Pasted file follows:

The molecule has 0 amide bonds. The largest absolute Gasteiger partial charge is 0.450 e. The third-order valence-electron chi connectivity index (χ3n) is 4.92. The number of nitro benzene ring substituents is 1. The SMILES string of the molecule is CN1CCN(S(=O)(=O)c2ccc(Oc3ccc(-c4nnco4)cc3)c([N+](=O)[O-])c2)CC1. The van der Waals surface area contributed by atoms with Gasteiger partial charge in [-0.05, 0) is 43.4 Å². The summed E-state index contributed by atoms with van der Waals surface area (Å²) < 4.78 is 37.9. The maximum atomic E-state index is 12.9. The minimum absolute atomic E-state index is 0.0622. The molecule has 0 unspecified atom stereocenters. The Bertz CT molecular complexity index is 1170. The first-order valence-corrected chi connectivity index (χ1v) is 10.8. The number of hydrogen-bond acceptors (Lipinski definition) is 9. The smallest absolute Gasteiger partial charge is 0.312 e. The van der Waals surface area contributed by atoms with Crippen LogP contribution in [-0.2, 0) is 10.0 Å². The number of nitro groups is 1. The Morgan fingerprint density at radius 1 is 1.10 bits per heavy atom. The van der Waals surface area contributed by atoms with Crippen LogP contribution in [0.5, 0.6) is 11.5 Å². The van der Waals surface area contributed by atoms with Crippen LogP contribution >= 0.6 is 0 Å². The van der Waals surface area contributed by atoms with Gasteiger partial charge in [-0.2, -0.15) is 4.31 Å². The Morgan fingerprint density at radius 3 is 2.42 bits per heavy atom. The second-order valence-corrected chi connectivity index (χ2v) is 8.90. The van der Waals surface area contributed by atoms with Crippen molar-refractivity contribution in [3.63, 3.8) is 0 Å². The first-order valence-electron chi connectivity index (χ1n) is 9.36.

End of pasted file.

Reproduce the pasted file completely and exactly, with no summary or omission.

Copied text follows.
The molecule has 0 amide bonds. The largest absolute Gasteiger partial charge is 0.450 e. The third-order valence-electron chi connectivity index (χ3n) is 4.92. The number of nitro benzene ring substituents is 1. The SMILES string of the molecule is CN1CCN(S(=O)(=O)c2ccc(Oc3ccc(-c4nnco4)cc3)c([N+](=O)[O-])c2)CC1. The van der Waals surface area contributed by atoms with Gasteiger partial charge in [-0.05, 0) is 43.4 Å². The summed E-state index contributed by atoms with van der Waals surface area (Å²) < 4.78 is 37.9. The maximum atomic E-state index is 12.9. The minimum absolute atomic E-state index is 0.0622. The molecule has 0 unspecified atom stereocenters. The Bertz CT molecular complexity index is 1170. The first-order valence-corrected chi connectivity index (χ1v) is 10.8. The number of hydrogen-bond acceptors (Lipinski definition) is 9. The smallest absolute Gasteiger partial charge is 0.312 e. The van der Waals surface area contributed by atoms with Crippen LogP contribution in [-0.2, 0) is 10.0 Å². The number of nitro groups is 1. The Morgan fingerprint density at radius 1 is 1.10 bits per heavy atom. The van der Waals surface area contributed by atoms with Crippen LogP contribution in [0.5, 0.6) is 11.5 Å². The van der Waals surface area contributed by atoms with Crippen LogP contribution >= 0.6 is 0 Å². The van der Waals surface area contributed by atoms with Gasteiger partial charge in [-0.2, -0.15) is 4.31 Å². The Morgan fingerprint density at radius 3 is 2.42 bits per heavy atom. The second-order valence-corrected chi connectivity index (χ2v) is 8.90. The van der Waals surface area contributed by atoms with Crippen molar-refractivity contribution in [3.63, 3.8) is 0 Å². The first-order valence-electron chi connectivity index (χ1n) is 9.36.